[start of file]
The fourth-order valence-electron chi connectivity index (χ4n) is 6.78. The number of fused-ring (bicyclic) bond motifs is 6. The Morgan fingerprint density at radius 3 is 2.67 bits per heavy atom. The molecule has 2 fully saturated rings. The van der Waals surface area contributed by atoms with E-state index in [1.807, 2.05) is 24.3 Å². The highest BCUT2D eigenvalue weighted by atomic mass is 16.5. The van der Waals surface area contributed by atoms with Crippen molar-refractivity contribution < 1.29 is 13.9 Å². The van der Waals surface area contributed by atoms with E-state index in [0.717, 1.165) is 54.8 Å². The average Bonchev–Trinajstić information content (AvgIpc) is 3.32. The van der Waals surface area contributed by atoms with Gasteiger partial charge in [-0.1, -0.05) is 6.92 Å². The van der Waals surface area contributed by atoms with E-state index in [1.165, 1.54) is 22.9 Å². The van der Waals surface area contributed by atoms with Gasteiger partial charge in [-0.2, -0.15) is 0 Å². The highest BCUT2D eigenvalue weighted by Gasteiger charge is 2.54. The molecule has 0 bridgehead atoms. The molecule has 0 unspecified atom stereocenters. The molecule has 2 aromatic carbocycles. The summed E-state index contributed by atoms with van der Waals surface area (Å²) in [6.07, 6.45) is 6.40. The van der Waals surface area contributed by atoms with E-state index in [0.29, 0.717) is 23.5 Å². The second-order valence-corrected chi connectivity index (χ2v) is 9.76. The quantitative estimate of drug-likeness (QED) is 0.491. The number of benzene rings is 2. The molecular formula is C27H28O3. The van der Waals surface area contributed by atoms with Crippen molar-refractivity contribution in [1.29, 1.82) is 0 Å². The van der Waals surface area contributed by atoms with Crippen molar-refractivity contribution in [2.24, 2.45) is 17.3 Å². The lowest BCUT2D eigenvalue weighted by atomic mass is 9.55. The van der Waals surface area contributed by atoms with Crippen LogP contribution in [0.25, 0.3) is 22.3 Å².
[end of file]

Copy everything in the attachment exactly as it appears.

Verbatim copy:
The fourth-order valence-electron chi connectivity index (χ4n) is 6.78. The number of fused-ring (bicyclic) bond motifs is 6. The Morgan fingerprint density at radius 3 is 2.67 bits per heavy atom. The molecule has 2 fully saturated rings. The van der Waals surface area contributed by atoms with E-state index in [1.807, 2.05) is 24.3 Å². The highest BCUT2D eigenvalue weighted by atomic mass is 16.5. The van der Waals surface area contributed by atoms with Crippen molar-refractivity contribution < 1.29 is 13.9 Å². The van der Waals surface area contributed by atoms with E-state index in [0.717, 1.165) is 54.8 Å². The average Bonchev–Trinajstić information content (AvgIpc) is 3.32. The van der Waals surface area contributed by atoms with Gasteiger partial charge in [-0.1, -0.05) is 6.92 Å². The van der Waals surface area contributed by atoms with E-state index in [1.165, 1.54) is 22.9 Å². The van der Waals surface area contributed by atoms with Gasteiger partial charge in [-0.2, -0.15) is 0 Å². The highest BCUT2D eigenvalue weighted by Gasteiger charge is 2.54. The molecule has 0 bridgehead atoms. The molecule has 0 unspecified atom stereocenters. The molecule has 2 aromatic carbocycles. The summed E-state index contributed by atoms with van der Waals surface area (Å²) in [6.07, 6.45) is 6.40. The van der Waals surface area contributed by atoms with E-state index in [0.29, 0.717) is 23.5 Å². The second-order valence-corrected chi connectivity index (χ2v) is 9.76. The quantitative estimate of drug-likeness (QED) is 0.491. The number of benzene rings is 2. The molecular formula is C27H28O3. The van der Waals surface area contributed by atoms with Crippen molar-refractivity contribution in [1.29, 1.82) is 0 Å². The van der Waals surface area contributed by atoms with Crippen molar-refractivity contribution in [2.24, 2.45) is 17.3 Å². The lowest BCUT2D eigenvalue weighted by atomic mass is 9.55. The van der Waals surface area contributed by atoms with Crippen LogP contribution in [0.25, 0.3) is 22.3 Å².